Ontario pledges $30M to clean up Hamilton Harbour's Randle Reef
The Ontario government will contribute $30 million toward the cleanup of Randle Reef, in Hamilton Harbour, Ontario Premier Dalton McGuinty said last week. The province has already provided $3 million to fund the cost of the engineering design, which is expected to be completed late this year. It is anticipated that the federal government and municipal partners will each pay one-third of the remaining costs.
The Randle Reef contaminated sediment remediation project is currently going through the federal Environmental Assessment process as a comprehensive study, with Environment Canada as the proponent. If it is approved, construction could start in 2008. The province will provide funding over the eight years of the project.
Randle Reef is ranked second only to the Sydney Tar Ponds as Canada's most contaminated sediment site. High concentrations of polyaromatic hydrocarbons (PAH) and heavy metals are a continuing source of contamination to the entire harbour, posing a serious health risk to human users as well as to fish and wildlife in and around it.
The contamination is a result of historical deposits of toxic coal tar and heavy metals from industry in the 1800s and 1900s. Because of its environmental degradation and loss of beneficial uses, the cleanup of Randle Reef is considered to be a top priority if Hamilton Harbour is to be delisted as an Area of Concern on the Great Lakes; it could be 2015 before this goal is reached.
The preferred remediation option is to build a containment facility around the sediment, to prevent toxic substances from spreading into the harbour. This option was selected after a lengthy process, which began in 1995. Several options were considered in consultation with an advisory group made up of 17 local stakeholder organizations. Building a containment facility, at an estimated cost of $90 million, is considered to be the most cost-effective way to contain the contaminated sediment.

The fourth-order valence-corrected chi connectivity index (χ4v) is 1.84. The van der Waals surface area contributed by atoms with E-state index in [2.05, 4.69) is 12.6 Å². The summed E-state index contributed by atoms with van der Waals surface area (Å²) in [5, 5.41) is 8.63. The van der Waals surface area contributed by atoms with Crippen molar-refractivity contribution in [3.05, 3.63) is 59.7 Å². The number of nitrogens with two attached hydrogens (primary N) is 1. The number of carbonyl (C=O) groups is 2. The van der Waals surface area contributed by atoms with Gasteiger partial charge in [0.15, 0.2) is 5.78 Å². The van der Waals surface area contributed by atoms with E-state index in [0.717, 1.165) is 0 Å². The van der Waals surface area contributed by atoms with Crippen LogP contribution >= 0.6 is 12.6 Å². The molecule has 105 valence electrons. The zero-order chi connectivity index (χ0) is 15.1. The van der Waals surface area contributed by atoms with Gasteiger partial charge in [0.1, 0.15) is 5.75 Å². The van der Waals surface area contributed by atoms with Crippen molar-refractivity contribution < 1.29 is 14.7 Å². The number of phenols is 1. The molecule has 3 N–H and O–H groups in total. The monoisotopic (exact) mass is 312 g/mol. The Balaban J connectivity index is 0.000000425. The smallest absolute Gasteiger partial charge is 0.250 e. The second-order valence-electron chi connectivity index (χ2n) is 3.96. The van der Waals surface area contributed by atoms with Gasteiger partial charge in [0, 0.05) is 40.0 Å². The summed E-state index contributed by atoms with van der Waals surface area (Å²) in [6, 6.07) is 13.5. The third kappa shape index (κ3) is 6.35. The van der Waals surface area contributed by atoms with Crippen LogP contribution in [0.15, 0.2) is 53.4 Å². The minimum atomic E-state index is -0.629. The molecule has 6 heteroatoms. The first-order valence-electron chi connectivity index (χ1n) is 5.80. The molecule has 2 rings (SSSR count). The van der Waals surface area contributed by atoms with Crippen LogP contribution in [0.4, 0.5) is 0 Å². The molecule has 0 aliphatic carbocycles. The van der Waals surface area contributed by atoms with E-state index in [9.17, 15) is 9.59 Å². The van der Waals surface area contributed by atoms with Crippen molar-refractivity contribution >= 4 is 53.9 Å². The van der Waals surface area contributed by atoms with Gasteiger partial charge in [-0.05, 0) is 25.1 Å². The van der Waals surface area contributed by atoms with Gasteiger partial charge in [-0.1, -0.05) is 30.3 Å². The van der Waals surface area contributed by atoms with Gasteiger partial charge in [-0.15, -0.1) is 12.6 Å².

The proposed project involves the creation of an engineered, dry cap dyked confined disposal facility (CDF) about 9.5 hectares (ha) in size. This would isolate and cover in-situ about 130,000 cubic metres (m3) of PAH-contaminated sediments and would contain about 500,000 m3 of additional PAH-contaminated sediments from the immediate surrounding project area, as well as other toxic sites in the harbour. The CDF would be used as a place to dispose contaminated sediment from the harbour before capping it with clean fill.
The configuration of the cap would allow for a boat channel and a commercial shipping facility through the capping zone. The proposed end use of the area would be a mix of two-thirds port activities and one-third naturalized open space.
The cleanup of Randle Reef and eventual delisting of Hamilton Harbour would not only eliminate a serious environmental problem, it would create a new, positive image for the harbour and would yield an estimated $900 million worth of economic benefits. Remediation will:
* Restore and enhance fish habitat;
* improve ecosystem health and water quality;
* provide enhanced opportunities for recreational activities in the harbour;
* increase property values in the area of the harbour; and
* attract commercial businesses to the harbourfront.